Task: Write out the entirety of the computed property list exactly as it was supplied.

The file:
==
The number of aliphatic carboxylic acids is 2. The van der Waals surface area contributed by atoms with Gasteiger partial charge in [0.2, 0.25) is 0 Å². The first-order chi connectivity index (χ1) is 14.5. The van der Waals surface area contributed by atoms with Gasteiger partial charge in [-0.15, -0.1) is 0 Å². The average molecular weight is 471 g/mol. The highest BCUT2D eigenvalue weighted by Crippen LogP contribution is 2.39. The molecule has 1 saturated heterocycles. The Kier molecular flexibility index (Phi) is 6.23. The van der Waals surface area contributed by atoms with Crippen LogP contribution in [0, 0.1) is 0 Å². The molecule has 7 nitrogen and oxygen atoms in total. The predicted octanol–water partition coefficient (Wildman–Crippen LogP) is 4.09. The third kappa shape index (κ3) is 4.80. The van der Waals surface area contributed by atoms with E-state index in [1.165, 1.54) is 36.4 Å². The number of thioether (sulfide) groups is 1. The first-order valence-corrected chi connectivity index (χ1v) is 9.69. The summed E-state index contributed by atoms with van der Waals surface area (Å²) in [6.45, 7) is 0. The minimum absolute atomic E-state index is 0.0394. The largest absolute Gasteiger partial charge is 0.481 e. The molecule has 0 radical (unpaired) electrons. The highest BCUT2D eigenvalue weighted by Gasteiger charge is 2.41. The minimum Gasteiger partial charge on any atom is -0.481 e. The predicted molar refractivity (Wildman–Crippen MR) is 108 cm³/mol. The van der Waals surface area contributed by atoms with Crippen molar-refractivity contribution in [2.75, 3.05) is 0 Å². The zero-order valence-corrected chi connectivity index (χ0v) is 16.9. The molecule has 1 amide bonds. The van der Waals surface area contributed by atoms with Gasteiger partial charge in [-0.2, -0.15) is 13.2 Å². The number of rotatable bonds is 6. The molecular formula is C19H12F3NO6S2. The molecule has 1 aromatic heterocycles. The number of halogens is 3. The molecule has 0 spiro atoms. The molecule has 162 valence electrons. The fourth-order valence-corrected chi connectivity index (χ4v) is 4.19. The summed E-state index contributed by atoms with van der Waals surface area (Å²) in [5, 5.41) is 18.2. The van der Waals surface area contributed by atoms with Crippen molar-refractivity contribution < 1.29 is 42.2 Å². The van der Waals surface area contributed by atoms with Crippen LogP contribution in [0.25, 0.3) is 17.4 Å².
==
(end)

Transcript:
The number of aliphatic carboxylic acids is 2. The van der Waals surface area contributed by atoms with Gasteiger partial charge in [0.2, 0.25) is 0 Å². The first-order chi connectivity index (χ1) is 14.5. The van der Waals surface area contributed by atoms with Gasteiger partial charge in [-0.15, -0.1) is 0 Å². The average molecular weight is 471 g/mol. The highest BCUT2D eigenvalue weighted by Crippen LogP contribution is 2.39. The molecule has 1 saturated heterocycles. The Kier molecular flexibility index (Phi) is 6.23. The van der Waals surface area contributed by atoms with Crippen LogP contribution in [0, 0.1) is 0 Å². The molecule has 7 nitrogen and oxygen atoms in total. The predicted octanol–water partition coefficient (Wildman–Crippen LogP) is 4.09. The third kappa shape index (κ3) is 4.80. The van der Waals surface area contributed by atoms with E-state index in [1.165, 1.54) is 36.4 Å². The number of thioether (sulfide) groups is 1. The first-order valence-corrected chi connectivity index (χ1v) is 9.69. The summed E-state index contributed by atoms with van der Waals surface area (Å²) in [6.45, 7) is 0. The minimum absolute atomic E-state index is 0.0394. The largest absolute Gasteiger partial charge is 0.481 e. The molecule has 0 radical (unpaired) electrons. The highest BCUT2D eigenvalue weighted by Gasteiger charge is 2.41. The minimum Gasteiger partial charge on any atom is -0.481 e. The predicted molar refractivity (Wildman–Crippen MR) is 108 cm³/mol. The van der Waals surface area contributed by atoms with Crippen molar-refractivity contribution in [2.75, 3.05) is 0 Å². The zero-order valence-corrected chi connectivity index (χ0v) is 16.9. The molecule has 1 amide bonds. The van der Waals surface area contributed by atoms with Gasteiger partial charge in [-0.2, -0.15) is 13.2 Å². The number of rotatable bonds is 6. The molecular formula is C19H12F3NO6S2. The molecule has 1 aromatic heterocycles. The number of halogens is 3. The molecule has 0 spiro atoms. The molecule has 162 valence electrons. The fourth-order valence-corrected chi connectivity index (χ4v) is 4.19. The summed E-state index contributed by atoms with van der Waals surface area (Å²) in [5, 5.41) is 18.2. The van der Waals surface area contributed by atoms with Crippen molar-refractivity contribution < 1.29 is 42.2 Å². The van der Waals surface area contributed by atoms with Crippen LogP contribution in [0.25, 0.3) is 17.4 Å².